What is the cause of Raynaud’s disease?

Raynaud’s Disease

Raynaud’s disease is a kind of vascular disease. A change in color is seen in the digits in three phases, white to blue and then red. After an exposure to cold, this kind of a change is seen in the digits due to spasm of blood vessels.  Actual cause is still not known, although it is suspected that sensitivity of nerves to cold and abnormal nerve control of blood vessel diameter are involved.

Depending upon duration, frequency and severity of spasms in blood vessels, symptoms of Raynaud’s disease occur. The disorder results in vasospasm. After exposure to emotional events, changes in hot or cold temperatures, a series of discolorations may occur on the toes and fingers. The person experiences sensitivity to cold. Local tissues on the toes and fingers get diminished blood flow. Due to diminished flow of blood, the digits turn white and then due to lack of oxygen, turn blue. After that a local ‘flushing’ phenomenon is caused as the blood vessels open again turning the digits to red.

Women are mostly affected by Raynaud’s disease especially during the second, third or fourth decade in life. The disease can occur alone or as part of other kinds of rheumatic diseases. It is called ‘Raynaud’s disease’ if it occurs alone and called Raynaud’s phenomenon when accompanied with other diseases. Tongue, ears and nose are less common areas that could get affected by Raynaud’s phenomenon.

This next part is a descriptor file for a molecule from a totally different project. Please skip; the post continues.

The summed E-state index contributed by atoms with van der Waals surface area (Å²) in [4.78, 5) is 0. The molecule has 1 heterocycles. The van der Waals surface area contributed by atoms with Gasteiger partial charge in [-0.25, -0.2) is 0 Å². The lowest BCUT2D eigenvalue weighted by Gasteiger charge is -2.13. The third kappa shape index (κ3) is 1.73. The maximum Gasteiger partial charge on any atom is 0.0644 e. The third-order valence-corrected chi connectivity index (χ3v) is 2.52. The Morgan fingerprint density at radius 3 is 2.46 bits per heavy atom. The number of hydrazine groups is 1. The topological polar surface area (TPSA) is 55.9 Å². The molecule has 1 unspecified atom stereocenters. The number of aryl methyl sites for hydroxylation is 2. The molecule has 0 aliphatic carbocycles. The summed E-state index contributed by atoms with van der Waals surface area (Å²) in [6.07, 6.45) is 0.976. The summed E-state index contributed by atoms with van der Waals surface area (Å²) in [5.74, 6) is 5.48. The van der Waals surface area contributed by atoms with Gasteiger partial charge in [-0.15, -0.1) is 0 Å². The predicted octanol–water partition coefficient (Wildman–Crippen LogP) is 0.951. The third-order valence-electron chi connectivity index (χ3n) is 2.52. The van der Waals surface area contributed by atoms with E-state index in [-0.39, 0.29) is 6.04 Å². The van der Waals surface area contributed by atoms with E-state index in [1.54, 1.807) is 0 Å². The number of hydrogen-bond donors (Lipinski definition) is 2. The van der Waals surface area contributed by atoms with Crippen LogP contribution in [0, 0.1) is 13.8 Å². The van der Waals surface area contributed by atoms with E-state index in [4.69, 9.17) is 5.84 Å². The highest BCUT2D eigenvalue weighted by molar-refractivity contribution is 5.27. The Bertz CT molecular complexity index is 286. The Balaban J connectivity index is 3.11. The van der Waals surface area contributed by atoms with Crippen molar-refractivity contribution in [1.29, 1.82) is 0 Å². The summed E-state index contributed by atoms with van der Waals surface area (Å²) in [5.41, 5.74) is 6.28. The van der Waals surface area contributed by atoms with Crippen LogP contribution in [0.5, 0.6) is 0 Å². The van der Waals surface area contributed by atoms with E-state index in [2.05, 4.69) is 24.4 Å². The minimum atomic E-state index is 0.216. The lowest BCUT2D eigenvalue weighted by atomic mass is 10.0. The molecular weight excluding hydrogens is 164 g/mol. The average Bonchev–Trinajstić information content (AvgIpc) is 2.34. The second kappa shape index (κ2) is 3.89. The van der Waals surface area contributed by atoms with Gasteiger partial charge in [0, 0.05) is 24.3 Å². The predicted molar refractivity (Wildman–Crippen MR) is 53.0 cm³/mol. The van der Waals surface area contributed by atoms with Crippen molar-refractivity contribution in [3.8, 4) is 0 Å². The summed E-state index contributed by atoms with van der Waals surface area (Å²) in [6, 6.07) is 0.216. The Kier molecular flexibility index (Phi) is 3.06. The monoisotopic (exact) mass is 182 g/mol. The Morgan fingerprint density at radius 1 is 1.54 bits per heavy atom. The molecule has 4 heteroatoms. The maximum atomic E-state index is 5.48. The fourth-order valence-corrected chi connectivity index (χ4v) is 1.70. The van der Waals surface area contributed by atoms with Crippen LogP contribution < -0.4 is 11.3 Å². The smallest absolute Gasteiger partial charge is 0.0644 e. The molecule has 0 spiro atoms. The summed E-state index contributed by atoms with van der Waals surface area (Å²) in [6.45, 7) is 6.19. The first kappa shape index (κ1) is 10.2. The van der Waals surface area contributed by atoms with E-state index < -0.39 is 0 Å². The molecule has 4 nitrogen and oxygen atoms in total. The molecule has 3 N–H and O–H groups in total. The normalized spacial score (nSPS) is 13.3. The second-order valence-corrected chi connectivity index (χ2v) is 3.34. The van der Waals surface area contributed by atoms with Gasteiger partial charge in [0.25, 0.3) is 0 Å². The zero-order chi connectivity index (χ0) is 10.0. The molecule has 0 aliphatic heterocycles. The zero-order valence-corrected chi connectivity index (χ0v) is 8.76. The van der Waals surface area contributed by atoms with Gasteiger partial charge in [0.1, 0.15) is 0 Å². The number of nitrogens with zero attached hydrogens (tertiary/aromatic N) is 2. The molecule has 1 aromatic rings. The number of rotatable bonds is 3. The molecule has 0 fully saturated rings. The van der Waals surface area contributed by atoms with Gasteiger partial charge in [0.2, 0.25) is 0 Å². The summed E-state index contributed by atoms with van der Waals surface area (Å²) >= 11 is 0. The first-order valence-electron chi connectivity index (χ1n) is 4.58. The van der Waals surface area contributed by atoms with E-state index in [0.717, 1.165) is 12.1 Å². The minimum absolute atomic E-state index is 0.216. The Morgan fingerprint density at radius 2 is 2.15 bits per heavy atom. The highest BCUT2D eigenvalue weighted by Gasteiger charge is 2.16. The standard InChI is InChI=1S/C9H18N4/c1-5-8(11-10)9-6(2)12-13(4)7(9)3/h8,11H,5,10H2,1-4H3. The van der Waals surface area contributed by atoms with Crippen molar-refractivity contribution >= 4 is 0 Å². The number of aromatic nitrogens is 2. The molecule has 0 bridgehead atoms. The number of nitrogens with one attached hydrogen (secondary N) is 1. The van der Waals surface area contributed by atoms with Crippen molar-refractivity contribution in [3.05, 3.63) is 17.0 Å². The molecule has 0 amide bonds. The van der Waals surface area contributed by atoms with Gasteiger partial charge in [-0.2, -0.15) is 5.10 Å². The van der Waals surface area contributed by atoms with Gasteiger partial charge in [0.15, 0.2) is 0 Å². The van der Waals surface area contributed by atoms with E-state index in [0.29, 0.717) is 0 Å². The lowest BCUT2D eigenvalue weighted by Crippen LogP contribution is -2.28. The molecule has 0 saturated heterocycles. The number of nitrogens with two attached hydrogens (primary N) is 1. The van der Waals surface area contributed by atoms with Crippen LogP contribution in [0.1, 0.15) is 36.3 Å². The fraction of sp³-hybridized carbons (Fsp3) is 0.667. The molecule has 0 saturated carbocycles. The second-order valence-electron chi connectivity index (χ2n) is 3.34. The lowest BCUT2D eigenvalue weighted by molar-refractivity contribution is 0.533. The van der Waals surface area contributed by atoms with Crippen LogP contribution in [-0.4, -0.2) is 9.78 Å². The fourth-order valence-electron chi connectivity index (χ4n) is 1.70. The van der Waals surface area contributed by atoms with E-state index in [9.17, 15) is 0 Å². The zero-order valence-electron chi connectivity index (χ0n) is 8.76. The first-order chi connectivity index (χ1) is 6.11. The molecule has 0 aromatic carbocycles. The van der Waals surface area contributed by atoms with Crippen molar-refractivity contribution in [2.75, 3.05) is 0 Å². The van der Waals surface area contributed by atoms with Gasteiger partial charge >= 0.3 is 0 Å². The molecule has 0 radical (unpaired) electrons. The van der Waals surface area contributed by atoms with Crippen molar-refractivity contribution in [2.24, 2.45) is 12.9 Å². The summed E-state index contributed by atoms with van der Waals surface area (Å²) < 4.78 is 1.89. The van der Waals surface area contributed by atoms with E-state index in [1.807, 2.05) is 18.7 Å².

Risk factors of the Raynaud’s phenomenon include suffering from rheumatic autoimmune diseases, medications and injury from vibrating tools and frostbite.

Upon exposure to cold, discoloration is noticed on the skin. Mild numbness and tingling is felt on the involved digits. Due to lack of oxygen, the sensory nerves become irritated thus causing pain in the digits. Ulceration is caused in tips of the digits due to poor supply of oxygen, but only in rare cases. Infection may be seen in ulcerated digits. If lack of oxygen to the digits continues, then it could result in gangrene.

To confirm diagnosis of Raynaud’s phenomeno, the health care professional can order for blood tests and perform certain kinds of maneuvers with extremities of the patient.

As part of treatment, the digits are protected, medications are given and the patient is advised to avoid cold temperature, smoking, emotional stress and also using tools that may vibrate in the hands. Treatment also includes avoiding medications that could aggravate spasms in blood vessels and administering medications to help dilate blood vessels.